Despite its abundance of water, wind, and sun, renewable sources of energy remain an untapped potential in Lebanon. The country has slowly started to adopt greener and more sustainable alternatives to electricity and gas production, with an evident increase in the demand for solar panels and even the launch of the country’s first electric car.

A greater push towards green energy would ultimately save the country money, help lessen the gap between energy demand and supply, and reap environmental benefits.

Over the past 18 months, Lebanon has faced a severe electricity crisis, leading to the rationing of state electricity for around 20 hours per day in the capital Beirut. A World Bank report from late 2020 revealed that EDL has only been able to supply between 55 and 64 percent of Lebanon’s electricity needs.

Citizens already rely on external generators to provide them with electricity when state-provided electricity is cut out. However, the electricity crisis posed new challenges last summer, as even these generators were forced to shut off during the day due to risk of over-exhaustion. This rendered many incapable of basic activities, such as cooking, working and even showering.

Increased Demand For Solar Energy

In recent years, and as a result of imminent shortages and constant instability, many factories and companies have increased their demand for solar energy.

Energy consultant Jessica Obeid told Al Bawaba that this demand “has remarkably increased among individuals and companies alike, in anticipation of the fuel crisis and the rise of prices of diesel and fuel, especially if Lebanon’s Central Bank (BDL), lifted its subsidies on fuel with the depletion of its foreign currency reserves.”

In March, 2021, the caretaker energy minister warned that the country was at risk of plunging into “total darkness” because the country was facing difficulty securing money to pay for fuel imports. As BDL’s foreign currency reserves run dangerously low, the country is once again at risk of an energy crisis.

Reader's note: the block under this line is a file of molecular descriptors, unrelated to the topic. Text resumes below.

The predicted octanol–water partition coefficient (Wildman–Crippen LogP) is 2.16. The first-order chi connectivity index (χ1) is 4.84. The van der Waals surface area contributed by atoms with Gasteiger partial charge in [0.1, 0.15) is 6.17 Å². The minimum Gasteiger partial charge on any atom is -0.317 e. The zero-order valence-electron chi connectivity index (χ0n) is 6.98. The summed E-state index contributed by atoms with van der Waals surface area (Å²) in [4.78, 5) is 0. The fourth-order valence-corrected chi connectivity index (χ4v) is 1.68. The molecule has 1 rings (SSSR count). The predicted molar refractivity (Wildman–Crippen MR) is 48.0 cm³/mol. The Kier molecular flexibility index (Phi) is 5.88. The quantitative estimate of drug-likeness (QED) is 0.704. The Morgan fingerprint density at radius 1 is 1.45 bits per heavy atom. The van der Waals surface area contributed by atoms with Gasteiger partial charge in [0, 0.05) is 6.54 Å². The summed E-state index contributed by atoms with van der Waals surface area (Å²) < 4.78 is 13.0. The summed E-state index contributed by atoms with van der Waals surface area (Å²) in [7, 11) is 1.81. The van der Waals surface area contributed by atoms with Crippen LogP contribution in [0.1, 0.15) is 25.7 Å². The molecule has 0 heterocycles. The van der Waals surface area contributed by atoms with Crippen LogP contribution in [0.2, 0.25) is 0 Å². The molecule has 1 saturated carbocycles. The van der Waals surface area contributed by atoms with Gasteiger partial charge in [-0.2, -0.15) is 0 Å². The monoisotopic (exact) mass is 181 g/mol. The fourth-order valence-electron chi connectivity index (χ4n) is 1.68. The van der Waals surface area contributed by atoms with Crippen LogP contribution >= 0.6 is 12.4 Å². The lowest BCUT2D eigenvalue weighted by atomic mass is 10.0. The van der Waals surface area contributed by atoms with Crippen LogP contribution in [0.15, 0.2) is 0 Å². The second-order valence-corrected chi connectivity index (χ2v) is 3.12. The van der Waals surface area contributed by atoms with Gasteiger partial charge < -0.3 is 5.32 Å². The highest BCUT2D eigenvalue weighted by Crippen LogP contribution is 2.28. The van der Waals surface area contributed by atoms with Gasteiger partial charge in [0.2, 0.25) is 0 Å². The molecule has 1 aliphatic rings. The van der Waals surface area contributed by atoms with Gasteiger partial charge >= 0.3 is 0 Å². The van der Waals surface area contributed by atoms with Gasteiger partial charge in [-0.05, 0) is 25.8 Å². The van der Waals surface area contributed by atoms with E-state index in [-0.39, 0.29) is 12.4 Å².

As per Al Bawaba’s report, “Obeid stressed the need to support such projects because they would alleviate the citizens’ burden amid the stifling economic and financial crisis.”

The initial cost of installing a 5-amp solar unit begins at $3,000 –unaffordable to most in Lebanon, especially when half the population is currently living under the poverty line. However, larger companies and national projects could benefit in the long-run from tapping into solar power.

An increase in demand for solar energy entails less reliance on the state electricity network, decreasing fuel imports and production costs and saving the burden of anticipating electricity cuts every other week.

Lebanon’s First Green Car

Lebanon’s slow move towards greener energy sources has also seen the launch of the country’s first electric car. According to the Thomson Reuters Foundation, the coupe-style Rise is “billed as cheap and green.”

The car costs around $30,000 and reaches 180km per hour and is set to go on the market in Lebanon and Europe late 2021, pending certification.

While the car is highly anticipated abroad, the Reuters report states that it “faces a bumpy journey at home.”